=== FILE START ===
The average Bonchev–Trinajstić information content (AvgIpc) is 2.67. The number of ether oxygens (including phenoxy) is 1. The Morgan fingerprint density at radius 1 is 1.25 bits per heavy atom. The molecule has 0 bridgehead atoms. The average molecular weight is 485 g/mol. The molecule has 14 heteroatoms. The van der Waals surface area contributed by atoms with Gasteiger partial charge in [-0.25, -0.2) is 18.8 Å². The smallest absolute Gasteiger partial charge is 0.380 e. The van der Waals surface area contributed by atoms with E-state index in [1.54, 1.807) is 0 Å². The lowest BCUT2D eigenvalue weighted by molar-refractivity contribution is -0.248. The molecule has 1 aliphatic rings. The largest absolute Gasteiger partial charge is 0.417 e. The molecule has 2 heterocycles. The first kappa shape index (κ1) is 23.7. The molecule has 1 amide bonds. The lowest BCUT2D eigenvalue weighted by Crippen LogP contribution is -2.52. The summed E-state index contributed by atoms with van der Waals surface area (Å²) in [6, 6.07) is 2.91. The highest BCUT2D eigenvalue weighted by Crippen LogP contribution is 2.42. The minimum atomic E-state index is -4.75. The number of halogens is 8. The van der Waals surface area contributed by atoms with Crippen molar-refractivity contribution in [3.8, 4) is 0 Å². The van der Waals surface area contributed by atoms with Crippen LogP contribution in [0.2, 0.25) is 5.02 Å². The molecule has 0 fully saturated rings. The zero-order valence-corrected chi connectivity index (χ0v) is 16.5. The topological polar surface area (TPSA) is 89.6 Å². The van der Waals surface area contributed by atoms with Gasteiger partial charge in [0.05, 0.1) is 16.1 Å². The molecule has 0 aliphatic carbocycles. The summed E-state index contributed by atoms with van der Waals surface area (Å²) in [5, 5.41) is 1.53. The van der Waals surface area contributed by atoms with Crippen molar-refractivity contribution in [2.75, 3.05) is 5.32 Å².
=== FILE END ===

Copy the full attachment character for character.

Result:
The average Bonchev–Trinajstić information content (AvgIpc) is 2.67. The number of ether oxygens (including phenoxy) is 1. The Morgan fingerprint density at radius 1 is 1.25 bits per heavy atom. The molecule has 0 bridgehead atoms. The average molecular weight is 485 g/mol. The molecule has 14 heteroatoms. The van der Waals surface area contributed by atoms with Gasteiger partial charge in [-0.25, -0.2) is 18.8 Å². The smallest absolute Gasteiger partial charge is 0.380 e. The van der Waals surface area contributed by atoms with E-state index in [1.54, 1.807) is 0 Å². The lowest BCUT2D eigenvalue weighted by molar-refractivity contribution is -0.248. The molecule has 1 aliphatic rings. The largest absolute Gasteiger partial charge is 0.417 e. The molecule has 2 heterocycles. The first kappa shape index (κ1) is 23.7. The molecule has 1 amide bonds. The lowest BCUT2D eigenvalue weighted by Crippen LogP contribution is -2.52. The summed E-state index contributed by atoms with van der Waals surface area (Å²) in [6, 6.07) is 2.91. The highest BCUT2D eigenvalue weighted by Crippen LogP contribution is 2.42. The minimum atomic E-state index is -4.75. The number of halogens is 8. The van der Waals surface area contributed by atoms with Crippen molar-refractivity contribution in [3.8, 4) is 0 Å². The van der Waals surface area contributed by atoms with Crippen LogP contribution in [0.2, 0.25) is 5.02 Å². The molecule has 0 fully saturated rings. The zero-order valence-corrected chi connectivity index (χ0v) is 16.5. The topological polar surface area (TPSA) is 89.6 Å². The van der Waals surface area contributed by atoms with Gasteiger partial charge in [0.05, 0.1) is 16.1 Å². The molecule has 0 aliphatic carbocycles. The summed E-state index contributed by atoms with van der Waals surface area (Å²) in [5, 5.41) is 1.53. The van der Waals surface area contributed by atoms with Crippen molar-refractivity contribution in [2.75, 3.05) is 5.32 Å².